Syndrome, in a similar vein to Alien Isolation, is a horror game set in space. You’re stuck on a spaceship and are being hunted by terrifying enemies that you have no chance of escaping. You have some fairly simple goals to achieve, such as gaining access to new areas of the ship or acquiring a new tool to let you explore unreachable areas, and all the while there could be a threat around any corner. Syndrome could have been up there with other great space-horror games, but some tedious game design, clunky controls, game-breaking visuals, and progression bugs keep it from reaching any heights it could have achieved.
Like most horror games, Syndrome starts off with just enough information to understand where and who you are, with a general feeling that something is not right. The game explains your situation through radio contact with your character’s superior, who gives you a fair amount of detail to get you hooked on the plot, but not enough to fully understand what has happened. For a good period after this, you have very little contact with anyone else, which creates a great sense of isolation on the ship.
The ship really is the standout part of Syndrome, as its design manages to shine through the issues I experienced. While there is nothing groundbreaking with its design, the ship captures the atmosphere and design of what you would expect from a massive space station. Long, claustrophobic corridors filled with steam vents and wiring give off a nice industrial vibe, while still feeling right at home in space. The technology used aboard the ship also strikes a nice balance between far future sci-fi and grounded realism to make the space feel believable.
I really hate to say it, but that’s all the good I can say about Syndrome, as everything else is so unpolished and buggy that I literally could not finish the game. This isn’t to say that I gave up or didn’t try, as I truly did. The game is full of missing and low-quality textures, some so low that you cannot read vital in-game information. There are also frequent frame dips, which again didn’t stop me from playing, but made the journey less pleasant. It was after I acquired the second tool in the game, a hacking device that’s needed to proceed with the story, I simply couldn’t make it work after completing the tutorial. I reloaded my save countless times and tried different methods of using the device, but nothing I did made a difference.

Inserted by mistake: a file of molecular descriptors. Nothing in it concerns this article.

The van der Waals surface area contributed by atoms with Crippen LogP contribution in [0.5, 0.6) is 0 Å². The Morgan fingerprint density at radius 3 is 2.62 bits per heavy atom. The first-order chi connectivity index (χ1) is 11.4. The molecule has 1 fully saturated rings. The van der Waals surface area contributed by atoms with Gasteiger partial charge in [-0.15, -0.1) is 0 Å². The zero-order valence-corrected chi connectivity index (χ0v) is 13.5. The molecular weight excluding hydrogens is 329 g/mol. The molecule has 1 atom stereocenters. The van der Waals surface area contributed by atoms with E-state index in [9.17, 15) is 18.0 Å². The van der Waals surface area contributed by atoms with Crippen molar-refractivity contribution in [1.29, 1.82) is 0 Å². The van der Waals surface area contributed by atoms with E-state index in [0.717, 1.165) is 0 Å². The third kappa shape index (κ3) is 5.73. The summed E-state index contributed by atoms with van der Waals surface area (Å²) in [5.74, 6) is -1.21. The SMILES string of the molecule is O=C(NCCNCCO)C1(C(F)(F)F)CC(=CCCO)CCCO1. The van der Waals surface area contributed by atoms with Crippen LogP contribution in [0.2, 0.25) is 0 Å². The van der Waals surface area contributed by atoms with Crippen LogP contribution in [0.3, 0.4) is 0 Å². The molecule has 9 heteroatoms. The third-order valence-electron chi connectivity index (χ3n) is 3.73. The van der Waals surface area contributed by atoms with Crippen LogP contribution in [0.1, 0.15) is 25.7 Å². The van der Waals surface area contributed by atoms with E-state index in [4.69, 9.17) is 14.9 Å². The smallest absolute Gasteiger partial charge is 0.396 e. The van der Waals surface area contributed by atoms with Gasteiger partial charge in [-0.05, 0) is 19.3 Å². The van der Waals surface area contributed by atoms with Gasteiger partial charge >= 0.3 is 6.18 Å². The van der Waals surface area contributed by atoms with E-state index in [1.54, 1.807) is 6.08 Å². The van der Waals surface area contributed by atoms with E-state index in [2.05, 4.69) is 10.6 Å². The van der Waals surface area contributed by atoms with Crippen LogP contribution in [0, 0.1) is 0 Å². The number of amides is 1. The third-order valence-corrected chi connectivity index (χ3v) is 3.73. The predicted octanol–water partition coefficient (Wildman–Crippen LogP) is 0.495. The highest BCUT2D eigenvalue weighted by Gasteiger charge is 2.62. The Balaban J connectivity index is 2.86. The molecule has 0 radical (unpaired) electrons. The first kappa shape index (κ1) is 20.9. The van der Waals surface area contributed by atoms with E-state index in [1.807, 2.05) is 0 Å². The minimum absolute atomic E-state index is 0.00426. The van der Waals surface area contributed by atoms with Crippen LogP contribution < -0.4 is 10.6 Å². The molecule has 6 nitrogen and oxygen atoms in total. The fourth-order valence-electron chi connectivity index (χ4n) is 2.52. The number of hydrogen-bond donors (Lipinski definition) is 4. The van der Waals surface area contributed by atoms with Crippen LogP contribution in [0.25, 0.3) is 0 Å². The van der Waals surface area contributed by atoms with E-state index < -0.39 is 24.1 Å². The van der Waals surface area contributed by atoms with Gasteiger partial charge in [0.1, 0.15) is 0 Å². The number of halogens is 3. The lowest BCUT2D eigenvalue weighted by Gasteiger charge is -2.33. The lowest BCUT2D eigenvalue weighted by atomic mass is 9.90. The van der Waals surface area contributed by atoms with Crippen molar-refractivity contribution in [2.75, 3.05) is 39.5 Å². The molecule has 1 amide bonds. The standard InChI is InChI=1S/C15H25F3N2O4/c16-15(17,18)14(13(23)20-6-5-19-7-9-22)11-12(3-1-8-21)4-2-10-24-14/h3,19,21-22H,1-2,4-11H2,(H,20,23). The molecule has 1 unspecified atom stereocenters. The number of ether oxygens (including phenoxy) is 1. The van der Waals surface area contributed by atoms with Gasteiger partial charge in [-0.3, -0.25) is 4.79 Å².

Even if I hadn’t encountered this bug and could finish the game, I don’t think my enjoyment would have been much greater. There’s just too much in the way of unpolished content, and it bogs down the rest of the game to a great degree. First off, every collectible item in the game lacks texture. Initially, I thought this was intentional, as the first items you encounter are notes from former crewmates aboard the ship. It wasn’t until I started encountering other items that I suspected something was wrong. Item variety increases later in the game, with health-boosting food and tools to take advantage of. These items also lacked texture, just as the earlier items did. Once I looked at gameplay for Syndrome on other systems, I officially confirmed this to be an issue, and not a design choice.